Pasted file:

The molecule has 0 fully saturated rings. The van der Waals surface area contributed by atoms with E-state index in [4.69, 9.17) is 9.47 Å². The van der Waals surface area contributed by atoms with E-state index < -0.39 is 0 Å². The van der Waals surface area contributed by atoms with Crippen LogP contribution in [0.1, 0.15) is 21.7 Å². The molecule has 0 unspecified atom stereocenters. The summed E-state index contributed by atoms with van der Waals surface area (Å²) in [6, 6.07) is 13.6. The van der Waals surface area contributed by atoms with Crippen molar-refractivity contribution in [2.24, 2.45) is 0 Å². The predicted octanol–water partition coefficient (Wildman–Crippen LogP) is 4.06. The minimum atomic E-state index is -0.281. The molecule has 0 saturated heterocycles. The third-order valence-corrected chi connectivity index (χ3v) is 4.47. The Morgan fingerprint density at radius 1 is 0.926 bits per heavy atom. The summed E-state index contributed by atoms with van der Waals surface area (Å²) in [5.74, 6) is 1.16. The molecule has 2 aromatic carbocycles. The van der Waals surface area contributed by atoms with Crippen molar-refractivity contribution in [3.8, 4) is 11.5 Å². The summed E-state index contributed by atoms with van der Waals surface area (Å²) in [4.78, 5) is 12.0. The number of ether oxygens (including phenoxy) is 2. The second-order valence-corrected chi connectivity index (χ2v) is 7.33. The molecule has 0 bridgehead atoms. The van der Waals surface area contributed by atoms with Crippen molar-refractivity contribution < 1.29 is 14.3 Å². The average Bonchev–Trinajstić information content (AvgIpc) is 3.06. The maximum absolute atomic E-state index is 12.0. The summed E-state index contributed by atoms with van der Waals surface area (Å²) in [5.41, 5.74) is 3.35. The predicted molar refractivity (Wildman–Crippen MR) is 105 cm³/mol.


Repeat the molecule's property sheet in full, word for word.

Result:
The molecule has 0 fully saturated rings. The van der Waals surface area contributed by atoms with E-state index in [4.69, 9.17) is 9.47 Å². The van der Waals surface area contributed by atoms with E-state index < -0.39 is 0 Å². The van der Waals surface area contributed by atoms with Crippen LogP contribution in [0.1, 0.15) is 21.7 Å². The molecule has 0 unspecified atom stereocenters. The summed E-state index contributed by atoms with van der Waals surface area (Å²) in [6, 6.07) is 13.6. The van der Waals surface area contributed by atoms with Crippen molar-refractivity contribution in [2.24, 2.45) is 0 Å². The predicted octanol–water partition coefficient (Wildman–Crippen LogP) is 4.06. The minimum atomic E-state index is -0.281. The molecule has 0 saturated heterocycles. The third-order valence-corrected chi connectivity index (χ3v) is 4.47. The Morgan fingerprint density at radius 1 is 0.926 bits per heavy atom. The summed E-state index contributed by atoms with van der Waals surface area (Å²) in [5.74, 6) is 1.16. The molecule has 2 aromatic carbocycles. The van der Waals surface area contributed by atoms with Crippen molar-refractivity contribution in [3.8, 4) is 11.5 Å². The summed E-state index contributed by atoms with van der Waals surface area (Å²) in [4.78, 5) is 12.0. The number of ether oxygens (including phenoxy) is 2. The second-order valence-corrected chi connectivity index (χ2v) is 7.33. The molecule has 0 bridgehead atoms. The van der Waals surface area contributed by atoms with Crippen molar-refractivity contribution < 1.29 is 14.3 Å². The average Bonchev–Trinajstić information content (AvgIpc) is 3.06. The maximum absolute atomic E-state index is 12.0. The summed E-state index contributed by atoms with van der Waals surface area (Å²) in [5.41, 5.74) is 3.35. The predicted molar refractivity (Wildman–Crippen MR) is 105 cm³/mol.